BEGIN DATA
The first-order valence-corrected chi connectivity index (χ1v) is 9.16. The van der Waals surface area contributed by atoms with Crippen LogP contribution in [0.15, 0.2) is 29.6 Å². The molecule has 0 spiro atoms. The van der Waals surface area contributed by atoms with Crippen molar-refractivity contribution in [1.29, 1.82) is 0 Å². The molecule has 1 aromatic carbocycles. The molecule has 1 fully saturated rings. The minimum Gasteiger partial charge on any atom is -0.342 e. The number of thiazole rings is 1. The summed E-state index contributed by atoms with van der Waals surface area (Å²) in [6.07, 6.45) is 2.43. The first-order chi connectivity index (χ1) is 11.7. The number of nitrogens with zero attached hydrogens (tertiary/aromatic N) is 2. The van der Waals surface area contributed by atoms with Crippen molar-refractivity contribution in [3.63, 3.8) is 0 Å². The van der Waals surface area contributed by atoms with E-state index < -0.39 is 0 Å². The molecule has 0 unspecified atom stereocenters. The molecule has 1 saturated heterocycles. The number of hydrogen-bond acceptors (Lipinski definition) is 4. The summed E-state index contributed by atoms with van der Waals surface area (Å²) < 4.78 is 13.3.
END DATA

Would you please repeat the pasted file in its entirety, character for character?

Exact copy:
The first-order valence-corrected chi connectivity index (χ1v) is 9.16. The van der Waals surface area contributed by atoms with Crippen LogP contribution in [0.15, 0.2) is 29.6 Å². The molecule has 0 spiro atoms. The van der Waals surface area contributed by atoms with Crippen molar-refractivity contribution in [1.29, 1.82) is 0 Å². The molecule has 1 aromatic carbocycles. The molecule has 1 fully saturated rings. The minimum Gasteiger partial charge on any atom is -0.342 e. The number of thiazole rings is 1. The summed E-state index contributed by atoms with van der Waals surface area (Å²) in [6.07, 6.45) is 2.43. The first-order chi connectivity index (χ1) is 11.7. The number of nitrogens with zero attached hydrogens (tertiary/aromatic N) is 2. The van der Waals surface area contributed by atoms with Crippen molar-refractivity contribution in [3.63, 3.8) is 0 Å². The van der Waals surface area contributed by atoms with E-state index < -0.39 is 0 Å². The molecule has 0 unspecified atom stereocenters. The molecule has 1 saturated heterocycles. The number of hydrogen-bond acceptors (Lipinski definition) is 4. The summed E-state index contributed by atoms with van der Waals surface area (Å²) < 4.78 is 13.3.